Wednesday, September 19, 2018

Book Review: Dancing for a Stranger by Isabella Adams

A Cozy Thriller…If There Was Such a Genre

Dancing for a Stranger appears to be the second book in the Markos Mystery series written by Isabella Adams.  It sees the return of Dr. Andromeda “Andie” Markos, family physician and amateur sleuth, along with her three gal-pals and her boyfriend, Detective Sean Malone.  In this installment, Andie and Sean are hunting a serial killer who has taken an unhealthy interest in one of Andie’s friends, Aphrodite.

The story starts strong, when Aphrodite interrupts the killer mid-act.  After that opening, however, the pace slows as backstory dominates – you learn a surprising amount about how Andie feels about her aging car, as well as her thoughts about Sean, her friends, her ex-husband, her daughter, and the Greek culture as transplanted to Tarpon Springs, Florida.  It’s a solid section for character development, but the crime thriller takes a back seat.  Then in the second half, the tension ratchets up as our serial killer stalks his prey.  Despite the unsavory character and sleazy settings, Dancing with a Stranger is not a gritty crime novel.  The author generally alludes to the murders and the sexual abuse the killer endured as a child.  That fact, coupled with the good-natured ribbing and unwavering warmth shared among the women makes this book feel something like a ‘cozy thriller’ – violence, but not enough to interrupt the friends’ Saturday morning coffee dates.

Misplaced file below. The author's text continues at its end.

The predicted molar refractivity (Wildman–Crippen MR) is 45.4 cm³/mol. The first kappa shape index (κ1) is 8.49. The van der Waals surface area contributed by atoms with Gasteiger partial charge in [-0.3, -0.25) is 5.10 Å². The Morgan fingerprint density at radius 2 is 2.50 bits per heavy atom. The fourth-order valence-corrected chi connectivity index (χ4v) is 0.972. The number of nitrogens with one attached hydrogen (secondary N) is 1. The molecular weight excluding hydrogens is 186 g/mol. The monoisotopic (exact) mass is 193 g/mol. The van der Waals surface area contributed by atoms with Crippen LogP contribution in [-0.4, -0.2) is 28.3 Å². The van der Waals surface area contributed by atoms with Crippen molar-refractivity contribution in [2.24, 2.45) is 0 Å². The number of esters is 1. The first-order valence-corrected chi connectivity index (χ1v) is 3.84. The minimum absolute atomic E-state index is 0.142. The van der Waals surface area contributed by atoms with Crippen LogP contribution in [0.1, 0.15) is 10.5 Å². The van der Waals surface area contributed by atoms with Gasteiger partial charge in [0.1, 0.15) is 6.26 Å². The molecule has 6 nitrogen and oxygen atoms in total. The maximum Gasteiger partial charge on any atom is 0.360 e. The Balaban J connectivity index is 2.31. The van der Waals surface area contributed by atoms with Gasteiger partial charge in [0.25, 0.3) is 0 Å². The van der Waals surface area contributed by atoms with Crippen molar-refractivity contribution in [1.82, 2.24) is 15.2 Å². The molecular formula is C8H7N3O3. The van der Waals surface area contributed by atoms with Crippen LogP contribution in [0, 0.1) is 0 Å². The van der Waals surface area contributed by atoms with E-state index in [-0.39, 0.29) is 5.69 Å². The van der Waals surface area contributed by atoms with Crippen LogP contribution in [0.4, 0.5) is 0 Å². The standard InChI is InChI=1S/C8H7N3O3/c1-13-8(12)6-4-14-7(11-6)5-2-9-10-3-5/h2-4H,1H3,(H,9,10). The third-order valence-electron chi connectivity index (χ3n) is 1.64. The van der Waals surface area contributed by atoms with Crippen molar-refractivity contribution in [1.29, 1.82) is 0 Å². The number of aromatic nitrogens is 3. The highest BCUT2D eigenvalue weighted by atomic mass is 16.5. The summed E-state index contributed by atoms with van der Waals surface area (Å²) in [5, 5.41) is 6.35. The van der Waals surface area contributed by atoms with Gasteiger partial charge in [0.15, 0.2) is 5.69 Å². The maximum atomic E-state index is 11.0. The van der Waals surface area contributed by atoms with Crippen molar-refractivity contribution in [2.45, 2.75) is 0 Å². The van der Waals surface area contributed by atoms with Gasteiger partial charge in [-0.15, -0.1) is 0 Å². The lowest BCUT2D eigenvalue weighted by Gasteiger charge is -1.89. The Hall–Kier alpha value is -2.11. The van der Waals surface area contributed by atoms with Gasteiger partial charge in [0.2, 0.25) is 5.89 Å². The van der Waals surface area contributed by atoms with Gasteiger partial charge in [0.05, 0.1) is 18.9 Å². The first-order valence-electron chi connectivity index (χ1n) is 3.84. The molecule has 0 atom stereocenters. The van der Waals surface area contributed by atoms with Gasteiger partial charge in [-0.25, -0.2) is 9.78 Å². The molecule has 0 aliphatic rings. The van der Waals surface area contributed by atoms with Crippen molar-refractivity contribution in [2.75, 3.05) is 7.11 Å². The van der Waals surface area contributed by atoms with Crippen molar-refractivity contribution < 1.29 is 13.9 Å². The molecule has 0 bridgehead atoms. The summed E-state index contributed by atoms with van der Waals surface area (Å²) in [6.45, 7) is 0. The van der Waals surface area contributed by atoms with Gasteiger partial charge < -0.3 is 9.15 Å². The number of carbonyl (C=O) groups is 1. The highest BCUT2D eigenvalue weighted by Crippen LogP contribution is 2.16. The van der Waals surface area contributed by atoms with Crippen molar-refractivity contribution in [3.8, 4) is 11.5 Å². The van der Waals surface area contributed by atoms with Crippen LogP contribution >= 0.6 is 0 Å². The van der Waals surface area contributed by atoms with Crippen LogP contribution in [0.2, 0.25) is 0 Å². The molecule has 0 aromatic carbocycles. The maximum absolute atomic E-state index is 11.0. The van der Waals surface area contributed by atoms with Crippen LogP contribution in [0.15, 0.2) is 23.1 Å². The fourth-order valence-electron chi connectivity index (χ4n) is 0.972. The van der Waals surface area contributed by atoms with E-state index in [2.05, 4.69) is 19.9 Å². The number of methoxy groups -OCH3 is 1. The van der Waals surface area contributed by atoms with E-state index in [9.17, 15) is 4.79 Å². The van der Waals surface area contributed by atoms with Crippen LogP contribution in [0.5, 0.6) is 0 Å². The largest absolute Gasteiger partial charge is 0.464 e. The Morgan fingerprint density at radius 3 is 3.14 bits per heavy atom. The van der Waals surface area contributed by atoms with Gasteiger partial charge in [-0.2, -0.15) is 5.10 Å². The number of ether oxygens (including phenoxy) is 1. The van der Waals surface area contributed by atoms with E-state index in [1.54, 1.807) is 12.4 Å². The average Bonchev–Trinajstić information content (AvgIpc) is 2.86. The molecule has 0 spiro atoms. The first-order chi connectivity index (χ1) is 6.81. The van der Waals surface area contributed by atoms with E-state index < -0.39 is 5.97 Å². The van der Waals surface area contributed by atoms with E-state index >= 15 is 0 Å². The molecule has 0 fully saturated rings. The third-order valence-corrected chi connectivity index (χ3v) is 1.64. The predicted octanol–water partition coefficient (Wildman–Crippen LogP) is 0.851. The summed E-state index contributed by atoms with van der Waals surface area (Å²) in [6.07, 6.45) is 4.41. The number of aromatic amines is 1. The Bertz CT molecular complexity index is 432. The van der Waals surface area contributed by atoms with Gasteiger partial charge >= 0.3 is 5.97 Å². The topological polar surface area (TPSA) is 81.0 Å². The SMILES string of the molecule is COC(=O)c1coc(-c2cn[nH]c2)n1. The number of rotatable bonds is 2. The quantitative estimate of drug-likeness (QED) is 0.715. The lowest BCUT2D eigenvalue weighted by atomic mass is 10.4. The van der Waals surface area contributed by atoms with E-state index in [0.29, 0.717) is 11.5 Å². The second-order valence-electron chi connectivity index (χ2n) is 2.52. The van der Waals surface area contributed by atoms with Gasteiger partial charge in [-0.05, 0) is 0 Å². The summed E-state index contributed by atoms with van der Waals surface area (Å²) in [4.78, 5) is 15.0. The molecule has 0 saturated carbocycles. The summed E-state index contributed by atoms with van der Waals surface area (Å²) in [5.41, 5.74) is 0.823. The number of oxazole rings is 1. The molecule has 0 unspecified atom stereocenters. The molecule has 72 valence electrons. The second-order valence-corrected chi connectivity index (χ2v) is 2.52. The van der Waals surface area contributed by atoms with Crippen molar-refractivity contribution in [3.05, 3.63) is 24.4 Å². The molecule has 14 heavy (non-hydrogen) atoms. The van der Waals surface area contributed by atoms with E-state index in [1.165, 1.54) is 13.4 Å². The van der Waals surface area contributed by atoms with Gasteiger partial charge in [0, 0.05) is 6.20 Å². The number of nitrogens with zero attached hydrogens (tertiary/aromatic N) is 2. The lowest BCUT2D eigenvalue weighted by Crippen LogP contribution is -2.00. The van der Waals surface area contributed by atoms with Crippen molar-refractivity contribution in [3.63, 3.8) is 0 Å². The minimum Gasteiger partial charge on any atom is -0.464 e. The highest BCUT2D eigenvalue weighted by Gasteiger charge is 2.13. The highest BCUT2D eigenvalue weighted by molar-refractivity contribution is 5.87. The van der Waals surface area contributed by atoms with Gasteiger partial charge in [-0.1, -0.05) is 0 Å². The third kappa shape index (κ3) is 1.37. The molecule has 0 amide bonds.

Realism suffers in places where it would have helped maintain the story’s tension, particularly in the actions of the police.  For example, there was no fingerprinting when they recovered a car the killer had used; a trip to a state prison became a romantic interlude for two detectives, Andie, and a friend; there was no statewide bulletin even after the police had the killer’s name and occupation; and so on.  The killer, driven by an insatiable urge he called ‘The Beast’ took extreme chances – killing in plain sight of the backdoor of a strip club; posing as a doctor doing CPR in a hospital room when he was caught in the act; returning to the same strip club to kill in one of their public restrooms.  His brazen actions further highlight the lack of what most would consider a standard police response.

Overall, the story brings into contrast the brutality of a deranged, serial killer and the warmth and support of good friends.  That comparison would have been more balanced and considerably starker had the drama felt a bit more real.

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